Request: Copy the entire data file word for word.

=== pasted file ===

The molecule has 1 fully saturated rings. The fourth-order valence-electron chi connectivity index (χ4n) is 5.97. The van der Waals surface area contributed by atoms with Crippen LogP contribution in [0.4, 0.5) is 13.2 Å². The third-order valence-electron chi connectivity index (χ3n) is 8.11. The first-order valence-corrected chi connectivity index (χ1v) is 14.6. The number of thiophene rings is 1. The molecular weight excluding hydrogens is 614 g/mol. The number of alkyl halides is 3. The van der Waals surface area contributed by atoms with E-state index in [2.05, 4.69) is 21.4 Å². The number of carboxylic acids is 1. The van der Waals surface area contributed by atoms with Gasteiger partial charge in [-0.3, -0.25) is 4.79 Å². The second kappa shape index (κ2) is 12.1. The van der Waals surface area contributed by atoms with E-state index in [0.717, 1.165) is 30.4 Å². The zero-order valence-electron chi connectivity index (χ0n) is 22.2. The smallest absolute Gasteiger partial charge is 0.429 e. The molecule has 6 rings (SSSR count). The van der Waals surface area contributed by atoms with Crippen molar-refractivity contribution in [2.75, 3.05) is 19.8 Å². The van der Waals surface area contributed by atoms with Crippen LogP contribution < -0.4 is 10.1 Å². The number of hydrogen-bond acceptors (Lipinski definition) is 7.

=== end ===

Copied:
The molecule has 1 fully saturated rings. The fourth-order valence-electron chi connectivity index (χ4n) is 5.97. The van der Waals surface area contributed by atoms with Crippen LogP contribution in [0.4, 0.5) is 13.2 Å². The third-order valence-electron chi connectivity index (χ3n) is 8.11. The first-order valence-corrected chi connectivity index (χ1v) is 14.6. The number of thiophene rings is 1. The molecular weight excluding hydrogens is 614 g/mol. The number of alkyl halides is 3. The van der Waals surface area contributed by atoms with E-state index in [2.05, 4.69) is 21.4 Å². The number of carboxylic acids is 1. The van der Waals surface area contributed by atoms with Gasteiger partial charge in [-0.3, -0.25) is 4.79 Å². The second kappa shape index (κ2) is 12.1. The van der Waals surface area contributed by atoms with E-state index in [0.717, 1.165) is 30.4 Å². The zero-order valence-electron chi connectivity index (χ0n) is 22.2. The smallest absolute Gasteiger partial charge is 0.429 e. The molecule has 6 rings (SSSR count). The van der Waals surface area contributed by atoms with Crippen molar-refractivity contribution in [2.75, 3.05) is 19.8 Å². The van der Waals surface area contributed by atoms with Crippen LogP contribution < -0.4 is 10.1 Å². The number of hydrogen-bond acceptors (Lipinski definition) is 7.